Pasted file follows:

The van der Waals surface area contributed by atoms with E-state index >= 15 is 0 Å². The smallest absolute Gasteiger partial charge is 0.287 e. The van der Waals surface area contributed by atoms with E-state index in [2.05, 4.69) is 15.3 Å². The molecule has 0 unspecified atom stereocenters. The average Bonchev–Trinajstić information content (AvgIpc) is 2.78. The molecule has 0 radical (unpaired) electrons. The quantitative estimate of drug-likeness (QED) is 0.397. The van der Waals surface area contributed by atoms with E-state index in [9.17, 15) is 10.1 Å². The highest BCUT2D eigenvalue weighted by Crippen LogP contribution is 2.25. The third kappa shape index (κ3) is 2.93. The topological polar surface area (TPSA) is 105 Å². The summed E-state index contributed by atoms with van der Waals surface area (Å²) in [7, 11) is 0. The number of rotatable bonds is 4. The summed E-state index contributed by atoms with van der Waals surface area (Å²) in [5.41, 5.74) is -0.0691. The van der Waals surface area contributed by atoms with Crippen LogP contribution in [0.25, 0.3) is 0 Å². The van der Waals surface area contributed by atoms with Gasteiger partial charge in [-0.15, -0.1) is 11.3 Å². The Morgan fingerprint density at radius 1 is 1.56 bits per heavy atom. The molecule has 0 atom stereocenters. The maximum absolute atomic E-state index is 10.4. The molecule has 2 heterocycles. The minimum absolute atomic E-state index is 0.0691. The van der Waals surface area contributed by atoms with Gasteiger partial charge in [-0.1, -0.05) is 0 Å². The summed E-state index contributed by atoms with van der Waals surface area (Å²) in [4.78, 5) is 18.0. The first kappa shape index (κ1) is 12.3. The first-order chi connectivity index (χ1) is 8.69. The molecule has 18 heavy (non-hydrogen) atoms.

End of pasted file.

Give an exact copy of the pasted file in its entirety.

The van der Waals surface area contributed by atoms with E-state index >= 15 is 0 Å². The smallest absolute Gasteiger partial charge is 0.287 e. The van der Waals surface area contributed by atoms with E-state index in [2.05, 4.69) is 15.3 Å². The molecule has 0 unspecified atom stereocenters. The average Bonchev–Trinajstić information content (AvgIpc) is 2.78. The molecule has 0 radical (unpaired) electrons. The quantitative estimate of drug-likeness (QED) is 0.397. The van der Waals surface area contributed by atoms with E-state index in [9.17, 15) is 10.1 Å². The highest BCUT2D eigenvalue weighted by Crippen LogP contribution is 2.25. The third kappa shape index (κ3) is 2.93. The topological polar surface area (TPSA) is 105 Å². The summed E-state index contributed by atoms with van der Waals surface area (Å²) in [7, 11) is 0. The number of rotatable bonds is 4. The summed E-state index contributed by atoms with van der Waals surface area (Å²) in [5.41, 5.74) is -0.0691. The van der Waals surface area contributed by atoms with Crippen LogP contribution in [0.25, 0.3) is 0 Å². The van der Waals surface area contributed by atoms with Gasteiger partial charge in [-0.15, -0.1) is 11.3 Å². The Morgan fingerprint density at radius 1 is 1.56 bits per heavy atom. The molecule has 0 atom stereocenters. The maximum absolute atomic E-state index is 10.4. The molecule has 2 heterocycles. The minimum absolute atomic E-state index is 0.0691. The van der Waals surface area contributed by atoms with Gasteiger partial charge in [-0.1, -0.05) is 0 Å². The summed E-state index contributed by atoms with van der Waals surface area (Å²) in [4.78, 5) is 18.0. The first kappa shape index (κ1) is 12.3. The first-order chi connectivity index (χ1) is 8.69. The molecule has 18 heavy (non-hydrogen) atoms.